Simple bandages are usually seen as the first line of attack in healing small to moderate wounds and burns. But scientists say new synthetic materials with embedded microsensors could turn bandages into a much more valuable tool for emergency physicians. VOA’s George Putic reports.
    Video

    Video Researchers Use 3-D Printer to Produce Transplantable Body Parts

    Human organ transplants have become fairly common around the world in the past few decades. Researchers at various universities are coordinating their efforts to find solutions -- including teams at the University of Pennsylvania and Rice University in Houston that are experimenting with a 3-D printer -- to make blood vessels and other structures for implant. As VOA’s Greg Flakus reports from Houston, they are also using these artificial body parts to seek ways of defeating cancerous tumors.
    Video

    Video Helping the Blind 'See' Great Art

    There are 285 million blind and visually impaired people in the world who are unable to enjoy visual art at a museum. One New York photographer is trying to fix this situation by making tangible copies of the world’s masterpieces. VOA correspondent Victoria Kupchinetsky was there as visually impaired people got a feel for great art. Joy Wagner narrates her report.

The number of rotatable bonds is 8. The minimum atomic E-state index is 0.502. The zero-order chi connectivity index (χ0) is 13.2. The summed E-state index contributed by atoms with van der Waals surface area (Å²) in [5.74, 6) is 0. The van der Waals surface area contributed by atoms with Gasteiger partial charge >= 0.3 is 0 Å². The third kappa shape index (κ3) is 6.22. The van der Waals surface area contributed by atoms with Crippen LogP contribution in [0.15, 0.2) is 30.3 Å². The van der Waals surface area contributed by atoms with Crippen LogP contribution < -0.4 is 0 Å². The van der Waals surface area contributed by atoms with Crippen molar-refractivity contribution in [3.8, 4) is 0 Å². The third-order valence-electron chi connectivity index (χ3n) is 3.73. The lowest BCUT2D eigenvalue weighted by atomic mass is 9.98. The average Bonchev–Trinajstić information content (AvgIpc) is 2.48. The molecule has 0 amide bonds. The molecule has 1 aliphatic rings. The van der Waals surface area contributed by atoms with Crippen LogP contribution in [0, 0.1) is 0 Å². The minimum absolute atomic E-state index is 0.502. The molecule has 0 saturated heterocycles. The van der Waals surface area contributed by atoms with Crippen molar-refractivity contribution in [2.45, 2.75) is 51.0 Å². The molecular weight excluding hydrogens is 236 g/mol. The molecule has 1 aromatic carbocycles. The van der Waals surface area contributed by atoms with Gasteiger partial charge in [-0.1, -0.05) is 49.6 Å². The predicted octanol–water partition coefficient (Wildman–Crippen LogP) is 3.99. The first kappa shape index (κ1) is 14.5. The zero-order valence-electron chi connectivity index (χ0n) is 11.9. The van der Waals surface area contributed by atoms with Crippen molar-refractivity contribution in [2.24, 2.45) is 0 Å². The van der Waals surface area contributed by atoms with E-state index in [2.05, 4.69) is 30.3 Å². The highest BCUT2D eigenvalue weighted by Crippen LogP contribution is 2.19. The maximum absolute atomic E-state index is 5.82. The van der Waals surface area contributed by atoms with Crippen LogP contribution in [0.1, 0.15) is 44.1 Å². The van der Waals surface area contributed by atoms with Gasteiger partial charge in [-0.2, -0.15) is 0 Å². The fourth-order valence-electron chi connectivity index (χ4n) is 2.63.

Video

    Video German Artists to Memorialize Refugees With Life Jacket Exhibit

    Sold in every kind of shop in some Turkish port towns, life jackets have become a symbol of the refugee crisis that brought a million people to Europe in 2015.  On the shores of Lesbos, Greece, German artists collect discarded life jackets as they prepare an art installation they plan to display in Germany.  For VOA, Hamada Elrasam has this report from Lesbos, Greece.
    Video

    Video E-readers Help Ease Africa's Book Shortage

    Millions of people in Africa can't read, and there's a chronic shortage of books. A non-profit organization called Worldreader is trying to help change all that one e-reader at a time. VOA’s Deborah Block tells us about a girls' school in Nairobi, Kenya where Worldreader is making a difference.